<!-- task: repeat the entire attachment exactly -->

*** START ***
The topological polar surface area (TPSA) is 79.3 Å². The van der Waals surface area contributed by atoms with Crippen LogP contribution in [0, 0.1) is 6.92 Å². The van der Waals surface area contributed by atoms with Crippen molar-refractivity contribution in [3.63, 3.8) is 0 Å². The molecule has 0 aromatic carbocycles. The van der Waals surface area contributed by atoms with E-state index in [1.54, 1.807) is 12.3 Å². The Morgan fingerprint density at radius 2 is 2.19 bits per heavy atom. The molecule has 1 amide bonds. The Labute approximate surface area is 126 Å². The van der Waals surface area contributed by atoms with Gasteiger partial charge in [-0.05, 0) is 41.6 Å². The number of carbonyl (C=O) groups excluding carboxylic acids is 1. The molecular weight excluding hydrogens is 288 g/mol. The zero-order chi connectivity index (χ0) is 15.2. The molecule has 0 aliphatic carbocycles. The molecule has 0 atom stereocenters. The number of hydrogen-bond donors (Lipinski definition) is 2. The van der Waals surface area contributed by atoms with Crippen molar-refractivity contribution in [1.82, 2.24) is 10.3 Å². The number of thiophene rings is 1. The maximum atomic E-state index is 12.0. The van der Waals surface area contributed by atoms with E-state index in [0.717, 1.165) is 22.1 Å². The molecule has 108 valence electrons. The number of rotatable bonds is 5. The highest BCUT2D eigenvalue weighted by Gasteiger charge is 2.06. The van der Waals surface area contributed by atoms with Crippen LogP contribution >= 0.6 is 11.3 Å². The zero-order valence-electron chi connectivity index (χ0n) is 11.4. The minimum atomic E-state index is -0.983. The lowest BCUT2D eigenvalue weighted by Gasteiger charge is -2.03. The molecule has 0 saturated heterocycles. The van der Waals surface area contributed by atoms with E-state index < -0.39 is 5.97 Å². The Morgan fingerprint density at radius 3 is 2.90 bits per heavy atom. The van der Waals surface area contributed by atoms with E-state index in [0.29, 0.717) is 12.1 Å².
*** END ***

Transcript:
The topological polar surface area (TPSA) is 79.3 Å². The van der Waals surface area contributed by atoms with Crippen LogP contribution in [0, 0.1) is 6.92 Å². The van der Waals surface area contributed by atoms with Crippen molar-refractivity contribution in [3.63, 3.8) is 0 Å². The molecule has 0 aromatic carbocycles. The van der Waals surface area contributed by atoms with E-state index in [1.54, 1.807) is 12.3 Å². The Morgan fingerprint density at radius 2 is 2.19 bits per heavy atom. The molecule has 1 amide bonds. The Labute approximate surface area is 126 Å². The van der Waals surface area contributed by atoms with Gasteiger partial charge in [-0.05, 0) is 41.6 Å². The number of carbonyl (C=O) groups excluding carboxylic acids is 1. The molecular weight excluding hydrogens is 288 g/mol. The zero-order chi connectivity index (χ0) is 15.2. The molecule has 0 aliphatic carbocycles. The molecule has 0 atom stereocenters. The number of hydrogen-bond donors (Lipinski definition) is 2. The van der Waals surface area contributed by atoms with Crippen molar-refractivity contribution in [1.82, 2.24) is 10.3 Å². The number of thiophene rings is 1. The maximum atomic E-state index is 12.0. The van der Waals surface area contributed by atoms with E-state index in [0.717, 1.165) is 22.1 Å². The molecule has 108 valence electrons. The number of rotatable bonds is 5. The highest BCUT2D eigenvalue weighted by Gasteiger charge is 2.06. The van der Waals surface area contributed by atoms with Crippen LogP contribution >= 0.6 is 11.3 Å². The zero-order valence-electron chi connectivity index (χ0n) is 11.4. The minimum atomic E-state index is -0.983. The lowest BCUT2D eigenvalue weighted by Gasteiger charge is -2.03. The molecule has 0 saturated heterocycles. The van der Waals surface area contributed by atoms with E-state index < -0.39 is 5.97 Å². The Morgan fingerprint density at radius 3 is 2.90 bits per heavy atom. The van der Waals surface area contributed by atoms with E-state index in [0.29, 0.717) is 12.1 Å².